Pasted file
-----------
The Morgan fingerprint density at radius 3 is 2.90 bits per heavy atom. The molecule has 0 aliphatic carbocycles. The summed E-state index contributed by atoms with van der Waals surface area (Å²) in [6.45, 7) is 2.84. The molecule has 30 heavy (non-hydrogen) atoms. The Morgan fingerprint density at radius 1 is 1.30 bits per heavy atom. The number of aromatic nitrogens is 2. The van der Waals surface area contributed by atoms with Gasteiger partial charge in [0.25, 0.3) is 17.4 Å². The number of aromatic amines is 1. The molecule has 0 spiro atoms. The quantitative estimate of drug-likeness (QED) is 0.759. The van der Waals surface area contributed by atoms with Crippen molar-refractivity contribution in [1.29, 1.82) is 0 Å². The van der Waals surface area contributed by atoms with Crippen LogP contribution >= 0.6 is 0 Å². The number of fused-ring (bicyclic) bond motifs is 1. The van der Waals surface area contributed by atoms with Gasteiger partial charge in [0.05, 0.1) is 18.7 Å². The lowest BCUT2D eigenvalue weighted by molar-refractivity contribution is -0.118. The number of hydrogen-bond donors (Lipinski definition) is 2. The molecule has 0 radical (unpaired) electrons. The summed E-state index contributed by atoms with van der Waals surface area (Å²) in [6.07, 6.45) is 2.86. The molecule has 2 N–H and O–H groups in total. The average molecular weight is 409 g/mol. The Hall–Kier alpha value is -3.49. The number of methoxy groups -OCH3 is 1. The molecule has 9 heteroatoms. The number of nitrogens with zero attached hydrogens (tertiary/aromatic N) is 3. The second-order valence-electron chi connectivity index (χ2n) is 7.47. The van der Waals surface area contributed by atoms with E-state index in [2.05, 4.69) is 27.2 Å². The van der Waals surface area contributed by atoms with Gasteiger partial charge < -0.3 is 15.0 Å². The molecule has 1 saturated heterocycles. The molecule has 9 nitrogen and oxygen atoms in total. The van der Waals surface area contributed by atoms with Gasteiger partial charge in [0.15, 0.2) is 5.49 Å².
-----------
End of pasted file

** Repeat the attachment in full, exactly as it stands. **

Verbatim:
The Morgan fingerprint density at radius 3 is 2.90 bits per heavy atom. The molecule has 0 aliphatic carbocycles. The summed E-state index contributed by atoms with van der Waals surface area (Å²) in [6.45, 7) is 2.84. The molecule has 30 heavy (non-hydrogen) atoms. The Morgan fingerprint density at radius 1 is 1.30 bits per heavy atom. The number of aromatic nitrogens is 2. The van der Waals surface area contributed by atoms with Gasteiger partial charge in [0.25, 0.3) is 17.4 Å². The number of aromatic amines is 1. The molecule has 0 spiro atoms. The quantitative estimate of drug-likeness (QED) is 0.759. The van der Waals surface area contributed by atoms with Crippen molar-refractivity contribution in [1.29, 1.82) is 0 Å². The van der Waals surface area contributed by atoms with Crippen LogP contribution >= 0.6 is 0 Å². The number of fused-ring (bicyclic) bond motifs is 1. The van der Waals surface area contributed by atoms with Gasteiger partial charge in [0.05, 0.1) is 18.7 Å². The lowest BCUT2D eigenvalue weighted by molar-refractivity contribution is -0.118. The number of hydrogen-bond donors (Lipinski definition) is 2. The molecule has 0 radical (unpaired) electrons. The summed E-state index contributed by atoms with van der Waals surface area (Å²) in [6.07, 6.45) is 2.86. The molecule has 2 N–H and O–H groups in total. The average molecular weight is 409 g/mol. The Hall–Kier alpha value is -3.49. The number of methoxy groups -OCH3 is 1. The molecule has 9 heteroatoms. The number of nitrogens with zero attached hydrogens (tertiary/aromatic N) is 3. The second-order valence-electron chi connectivity index (χ2n) is 7.47. The van der Waals surface area contributed by atoms with E-state index in [2.05, 4.69) is 27.2 Å². The van der Waals surface area contributed by atoms with Gasteiger partial charge < -0.3 is 15.0 Å². The molecule has 1 saturated heterocycles. The molecule has 9 nitrogen and oxygen atoms in total. The van der Waals surface area contributed by atoms with Gasteiger partial charge in [0.15, 0.2) is 5.49 Å².